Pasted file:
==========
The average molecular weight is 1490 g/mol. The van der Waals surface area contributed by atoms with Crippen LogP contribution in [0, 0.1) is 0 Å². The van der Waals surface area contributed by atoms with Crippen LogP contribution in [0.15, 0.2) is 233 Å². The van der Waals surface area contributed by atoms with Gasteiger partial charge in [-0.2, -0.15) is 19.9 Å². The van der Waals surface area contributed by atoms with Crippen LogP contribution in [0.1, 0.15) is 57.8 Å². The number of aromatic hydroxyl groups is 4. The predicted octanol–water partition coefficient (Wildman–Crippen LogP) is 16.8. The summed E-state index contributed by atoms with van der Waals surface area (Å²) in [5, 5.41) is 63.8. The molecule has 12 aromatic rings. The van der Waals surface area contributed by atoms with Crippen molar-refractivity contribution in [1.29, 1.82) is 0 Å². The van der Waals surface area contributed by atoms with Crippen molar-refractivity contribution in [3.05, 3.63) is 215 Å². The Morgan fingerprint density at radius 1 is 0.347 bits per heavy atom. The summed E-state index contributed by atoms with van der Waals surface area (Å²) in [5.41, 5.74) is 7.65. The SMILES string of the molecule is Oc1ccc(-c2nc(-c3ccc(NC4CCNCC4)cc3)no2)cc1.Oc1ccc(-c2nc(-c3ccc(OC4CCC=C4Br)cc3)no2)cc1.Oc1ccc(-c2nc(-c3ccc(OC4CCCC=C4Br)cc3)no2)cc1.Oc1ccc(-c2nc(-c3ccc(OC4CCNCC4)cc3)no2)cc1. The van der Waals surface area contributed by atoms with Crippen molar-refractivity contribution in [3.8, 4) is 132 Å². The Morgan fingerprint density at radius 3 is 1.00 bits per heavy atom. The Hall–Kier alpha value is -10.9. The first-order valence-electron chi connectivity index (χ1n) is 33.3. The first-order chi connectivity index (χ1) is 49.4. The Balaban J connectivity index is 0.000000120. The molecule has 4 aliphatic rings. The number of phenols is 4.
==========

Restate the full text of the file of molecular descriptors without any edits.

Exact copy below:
The average molecular weight is 1490 g/mol. The van der Waals surface area contributed by atoms with Crippen LogP contribution in [0, 0.1) is 0 Å². The van der Waals surface area contributed by atoms with Crippen LogP contribution in [0.15, 0.2) is 233 Å². The van der Waals surface area contributed by atoms with Gasteiger partial charge in [-0.2, -0.15) is 19.9 Å². The van der Waals surface area contributed by atoms with Crippen LogP contribution in [0.1, 0.15) is 57.8 Å². The number of aromatic hydroxyl groups is 4. The predicted octanol–water partition coefficient (Wildman–Crippen LogP) is 16.8. The summed E-state index contributed by atoms with van der Waals surface area (Å²) in [5, 5.41) is 63.8. The molecule has 12 aromatic rings. The van der Waals surface area contributed by atoms with Crippen molar-refractivity contribution in [1.29, 1.82) is 0 Å². The van der Waals surface area contributed by atoms with Crippen molar-refractivity contribution in [3.05, 3.63) is 215 Å². The Morgan fingerprint density at radius 1 is 0.347 bits per heavy atom. The summed E-state index contributed by atoms with van der Waals surface area (Å²) in [5.41, 5.74) is 7.65. The SMILES string of the molecule is Oc1ccc(-c2nc(-c3ccc(NC4CCNCC4)cc3)no2)cc1.Oc1ccc(-c2nc(-c3ccc(OC4CCC=C4Br)cc3)no2)cc1.Oc1ccc(-c2nc(-c3ccc(OC4CCCC=C4Br)cc3)no2)cc1.Oc1ccc(-c2nc(-c3ccc(OC4CCNCC4)cc3)no2)cc1. The van der Waals surface area contributed by atoms with Crippen molar-refractivity contribution in [3.8, 4) is 132 Å². The Morgan fingerprint density at radius 3 is 1.00 bits per heavy atom. The Hall–Kier alpha value is -10.9. The first-order valence-electron chi connectivity index (χ1n) is 33.3. The first-order chi connectivity index (χ1) is 49.4. The Balaban J connectivity index is 0.000000120. The molecule has 4 aliphatic rings. The number of phenols is 4.